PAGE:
Does France Have Nuclear Weapons?

It is estimated that France has the third-largest nuclear weapon stockpile globally.
It is estimated that France has the third-largest nuclear weapon stockpile globally.
  • It is believed France has the third-largest nuclear weapons stockpile globally.
  • France has deactivated all land-based nuclear missiles.
  • France conducted 210 nuclear tests between 1960 and 1995.

France was among the pioneers of nuclear weapons technology. Currently, France refuses to acknowledge the number of nuclear weapons she has but the international community believes France has the third-largest nuclear weapons stockpile globally, approximately 300 of which are in deployment. This number begs the question, “why does France have such a high number of nuclear weapons?” International relations are volatile. Today’s allies may be tomorrow's enemies and France knows this fact too well from as early as World War I. Apart from the French nuclear weapon programme, the country also has a massive peaceful nuclear programme and generates among the world’s largest quantities of nuclear power.

Force de Frappe

In the late 1950s and 1960s, France initiated Force de frappe (Strike Force). This force was to enable the country to operate independently without the help of NATO using nuclear deterrence on future superior enemies. Force de frappe used sea, air, and land-based nuclear weapons for deterrence. To date, France Nuclear Force, a section of the French Military, remains the third-largest nuclear force in the world after the US and Russia.

Testing In Algerian Sahara

France did 210 nuclear tests between 1960 and 1995 within its territory and overseas territories. Between 1960 and 1966, the country conducted seventeen tests in the then French Algeria within the Sahara Desert. Thirteen of these tests were underground. Apart from geographic location, they choose Algeria because of the Algerian War that was ongoing. The Centre Saharien d'Expérimentations Militaires ((C.S.E.M) Saharan Military Experiments Centre), Centre Interarmées d'Essais d'Engins Spéciaux ((CIEES) Joint Special Vehicle Testing Center), and Centre d'Expérimentations Militaires des Oasis (C.E.M.O) conducted the tests under different code names like Gerboise Bleue ("Blue jerboa") and Gerboise Rouge.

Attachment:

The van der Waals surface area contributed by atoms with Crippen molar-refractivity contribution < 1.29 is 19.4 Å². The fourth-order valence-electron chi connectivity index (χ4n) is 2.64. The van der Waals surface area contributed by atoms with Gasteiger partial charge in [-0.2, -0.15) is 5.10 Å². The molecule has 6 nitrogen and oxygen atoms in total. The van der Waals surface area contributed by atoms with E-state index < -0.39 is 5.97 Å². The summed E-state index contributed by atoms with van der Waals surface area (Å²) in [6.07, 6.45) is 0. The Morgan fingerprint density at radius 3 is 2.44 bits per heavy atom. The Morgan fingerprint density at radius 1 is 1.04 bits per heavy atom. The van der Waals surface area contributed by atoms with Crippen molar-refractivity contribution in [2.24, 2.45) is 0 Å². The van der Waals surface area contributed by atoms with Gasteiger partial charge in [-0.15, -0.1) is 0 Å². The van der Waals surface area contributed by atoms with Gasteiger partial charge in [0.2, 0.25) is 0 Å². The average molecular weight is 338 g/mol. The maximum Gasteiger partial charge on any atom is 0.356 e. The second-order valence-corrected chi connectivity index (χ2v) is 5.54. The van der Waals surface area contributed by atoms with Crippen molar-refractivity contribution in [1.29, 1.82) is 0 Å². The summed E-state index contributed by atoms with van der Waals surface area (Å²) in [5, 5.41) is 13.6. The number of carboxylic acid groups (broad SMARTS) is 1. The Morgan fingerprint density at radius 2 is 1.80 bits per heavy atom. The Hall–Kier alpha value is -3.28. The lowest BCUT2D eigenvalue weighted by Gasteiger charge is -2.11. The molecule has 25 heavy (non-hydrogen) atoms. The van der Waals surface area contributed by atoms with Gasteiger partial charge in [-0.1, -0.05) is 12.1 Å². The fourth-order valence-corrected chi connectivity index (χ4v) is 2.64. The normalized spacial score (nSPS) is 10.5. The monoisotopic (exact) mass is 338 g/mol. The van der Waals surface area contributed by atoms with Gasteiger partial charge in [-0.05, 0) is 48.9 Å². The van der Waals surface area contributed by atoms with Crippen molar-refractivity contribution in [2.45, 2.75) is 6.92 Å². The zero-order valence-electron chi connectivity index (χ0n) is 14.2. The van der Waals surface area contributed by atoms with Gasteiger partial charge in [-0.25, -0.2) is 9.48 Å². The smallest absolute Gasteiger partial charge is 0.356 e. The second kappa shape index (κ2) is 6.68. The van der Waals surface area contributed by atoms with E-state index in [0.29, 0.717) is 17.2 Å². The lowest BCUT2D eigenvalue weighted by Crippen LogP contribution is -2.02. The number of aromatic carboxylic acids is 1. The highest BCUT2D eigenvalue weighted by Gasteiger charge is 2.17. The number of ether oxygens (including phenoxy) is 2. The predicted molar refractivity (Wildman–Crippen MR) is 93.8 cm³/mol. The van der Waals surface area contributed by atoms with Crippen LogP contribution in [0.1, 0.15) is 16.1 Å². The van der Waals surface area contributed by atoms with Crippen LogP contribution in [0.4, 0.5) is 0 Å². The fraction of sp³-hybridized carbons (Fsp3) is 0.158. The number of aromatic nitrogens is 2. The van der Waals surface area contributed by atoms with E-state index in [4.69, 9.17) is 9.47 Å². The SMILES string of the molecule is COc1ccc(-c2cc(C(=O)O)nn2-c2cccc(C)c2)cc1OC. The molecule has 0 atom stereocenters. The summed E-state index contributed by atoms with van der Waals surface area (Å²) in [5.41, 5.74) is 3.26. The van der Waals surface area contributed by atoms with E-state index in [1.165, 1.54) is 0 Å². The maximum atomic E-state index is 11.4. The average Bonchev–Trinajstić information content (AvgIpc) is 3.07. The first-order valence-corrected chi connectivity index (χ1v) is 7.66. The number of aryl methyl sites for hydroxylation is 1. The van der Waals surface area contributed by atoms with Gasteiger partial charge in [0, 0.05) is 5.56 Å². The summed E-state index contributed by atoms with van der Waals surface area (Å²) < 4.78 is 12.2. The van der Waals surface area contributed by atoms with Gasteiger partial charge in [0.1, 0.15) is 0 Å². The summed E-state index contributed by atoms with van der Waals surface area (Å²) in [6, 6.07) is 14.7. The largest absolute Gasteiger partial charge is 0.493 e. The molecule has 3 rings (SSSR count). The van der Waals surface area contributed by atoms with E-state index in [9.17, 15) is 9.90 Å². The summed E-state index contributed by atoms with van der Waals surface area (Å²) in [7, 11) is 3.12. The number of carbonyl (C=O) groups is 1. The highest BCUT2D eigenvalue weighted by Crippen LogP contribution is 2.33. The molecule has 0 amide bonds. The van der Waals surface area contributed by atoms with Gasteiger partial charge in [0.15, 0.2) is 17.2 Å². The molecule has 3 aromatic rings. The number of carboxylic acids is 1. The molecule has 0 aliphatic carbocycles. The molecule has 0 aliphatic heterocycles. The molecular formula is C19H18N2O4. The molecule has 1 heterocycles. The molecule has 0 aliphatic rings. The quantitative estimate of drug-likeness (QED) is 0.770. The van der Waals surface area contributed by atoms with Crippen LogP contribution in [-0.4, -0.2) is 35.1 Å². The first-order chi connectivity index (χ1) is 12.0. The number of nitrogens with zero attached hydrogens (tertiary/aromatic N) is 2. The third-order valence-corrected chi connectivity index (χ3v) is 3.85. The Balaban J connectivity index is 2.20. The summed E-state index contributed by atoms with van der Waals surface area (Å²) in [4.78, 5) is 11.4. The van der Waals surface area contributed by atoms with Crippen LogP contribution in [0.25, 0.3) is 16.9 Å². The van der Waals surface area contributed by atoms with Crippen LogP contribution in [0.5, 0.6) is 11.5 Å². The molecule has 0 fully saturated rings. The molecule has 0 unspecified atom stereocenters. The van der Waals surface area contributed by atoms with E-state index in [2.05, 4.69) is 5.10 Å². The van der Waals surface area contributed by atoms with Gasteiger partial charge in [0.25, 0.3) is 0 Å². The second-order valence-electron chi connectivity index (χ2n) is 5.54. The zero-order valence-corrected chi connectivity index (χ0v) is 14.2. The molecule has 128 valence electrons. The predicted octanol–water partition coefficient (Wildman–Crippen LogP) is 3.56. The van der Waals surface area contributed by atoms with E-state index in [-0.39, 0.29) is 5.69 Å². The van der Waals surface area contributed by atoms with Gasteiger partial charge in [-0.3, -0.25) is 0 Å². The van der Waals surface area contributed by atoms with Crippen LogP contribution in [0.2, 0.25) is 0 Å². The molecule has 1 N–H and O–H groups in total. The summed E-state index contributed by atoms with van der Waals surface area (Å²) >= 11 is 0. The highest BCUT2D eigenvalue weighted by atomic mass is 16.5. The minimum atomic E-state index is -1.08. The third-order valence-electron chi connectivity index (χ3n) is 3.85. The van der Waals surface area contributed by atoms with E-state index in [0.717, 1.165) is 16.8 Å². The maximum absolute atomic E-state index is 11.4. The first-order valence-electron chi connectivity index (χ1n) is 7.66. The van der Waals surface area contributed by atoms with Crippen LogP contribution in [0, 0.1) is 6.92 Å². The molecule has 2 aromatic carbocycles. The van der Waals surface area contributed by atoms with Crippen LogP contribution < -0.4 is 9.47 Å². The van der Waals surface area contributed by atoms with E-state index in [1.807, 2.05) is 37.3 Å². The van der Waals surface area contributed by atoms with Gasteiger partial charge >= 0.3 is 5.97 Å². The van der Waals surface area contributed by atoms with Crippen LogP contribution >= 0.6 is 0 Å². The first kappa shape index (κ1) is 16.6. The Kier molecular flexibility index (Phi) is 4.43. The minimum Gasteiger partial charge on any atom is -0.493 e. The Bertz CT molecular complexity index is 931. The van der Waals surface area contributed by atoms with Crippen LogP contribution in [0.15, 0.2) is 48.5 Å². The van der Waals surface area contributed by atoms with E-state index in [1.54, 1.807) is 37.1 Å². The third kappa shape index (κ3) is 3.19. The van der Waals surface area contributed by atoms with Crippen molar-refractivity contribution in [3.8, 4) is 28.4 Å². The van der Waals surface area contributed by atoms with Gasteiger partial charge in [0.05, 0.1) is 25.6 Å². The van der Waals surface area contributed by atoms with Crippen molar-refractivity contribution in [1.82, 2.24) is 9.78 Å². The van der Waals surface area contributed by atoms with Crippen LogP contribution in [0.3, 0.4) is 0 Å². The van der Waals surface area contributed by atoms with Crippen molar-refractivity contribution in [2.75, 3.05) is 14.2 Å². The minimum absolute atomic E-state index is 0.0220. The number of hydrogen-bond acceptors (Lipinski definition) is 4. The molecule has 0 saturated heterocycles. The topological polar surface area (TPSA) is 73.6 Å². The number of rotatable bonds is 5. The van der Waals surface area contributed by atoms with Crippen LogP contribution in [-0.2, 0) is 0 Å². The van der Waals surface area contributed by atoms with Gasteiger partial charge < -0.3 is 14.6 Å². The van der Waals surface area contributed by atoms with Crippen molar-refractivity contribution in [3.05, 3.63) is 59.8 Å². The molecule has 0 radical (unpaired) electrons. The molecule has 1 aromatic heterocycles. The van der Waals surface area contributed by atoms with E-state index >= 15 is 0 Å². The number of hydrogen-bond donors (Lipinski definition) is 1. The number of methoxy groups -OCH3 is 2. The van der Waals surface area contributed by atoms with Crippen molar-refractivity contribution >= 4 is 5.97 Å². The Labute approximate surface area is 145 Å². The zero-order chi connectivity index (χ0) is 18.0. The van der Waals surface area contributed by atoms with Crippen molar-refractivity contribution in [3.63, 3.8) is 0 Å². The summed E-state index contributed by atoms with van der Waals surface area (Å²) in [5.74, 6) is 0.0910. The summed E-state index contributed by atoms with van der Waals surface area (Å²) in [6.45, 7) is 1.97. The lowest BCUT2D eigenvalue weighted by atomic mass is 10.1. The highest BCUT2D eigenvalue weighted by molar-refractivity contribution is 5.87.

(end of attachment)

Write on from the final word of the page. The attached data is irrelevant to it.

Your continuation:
Testing In French Polynesia

France also conducted 193 tests in French Polynesia in the South Pacific Ocean from 1966 to 1996. Initially, the military did not favor French Polynesia because of its distance from France and its lack of a large airport. However, after Algeria gained independence, the rest of the tests took place in French Polynesia. France conducted her last nuclear test in the South Pacific Ocean in 1996 just before signing the Comprehensive Nuclear-Test-Ban Treaty (CTBT) the same year. In 2008, the country announced that she had reduced the nuclear arsenal in the French Airforce by 30%, leaving Force de Frappe with only 290 nuclear warheads. Today, France has deactivated all her land-based nuclear missiles. Between 1996 and 2012, France used powerful supercomputers to simulate nuclear tests and also for study purposes. Currently, French law dictates that out of four submarines on patrol at any given time, one must carry a nuclear weapon.

Protests Against French Nuclear Tests

The Algerian Sahara tests elicited protests from Egypt, Nigeria, Ghana, and Japan. Of the seventeen, an accident happened during one test leading to radiation exposure to soldiers and a section of civilians. Moroccan and Liberian government denounced the tests. Over 26 Afro-Asian countries also condemned the tests at the United Nations General Assembly. Between 1960 and 1996, governments, lobby groups, think tanks, and Civil Society groups in New Zealand and Australia staged several protests against testing in the South Pacific. In 1972, Australia and New Zealand took France to the International Court of Justice.


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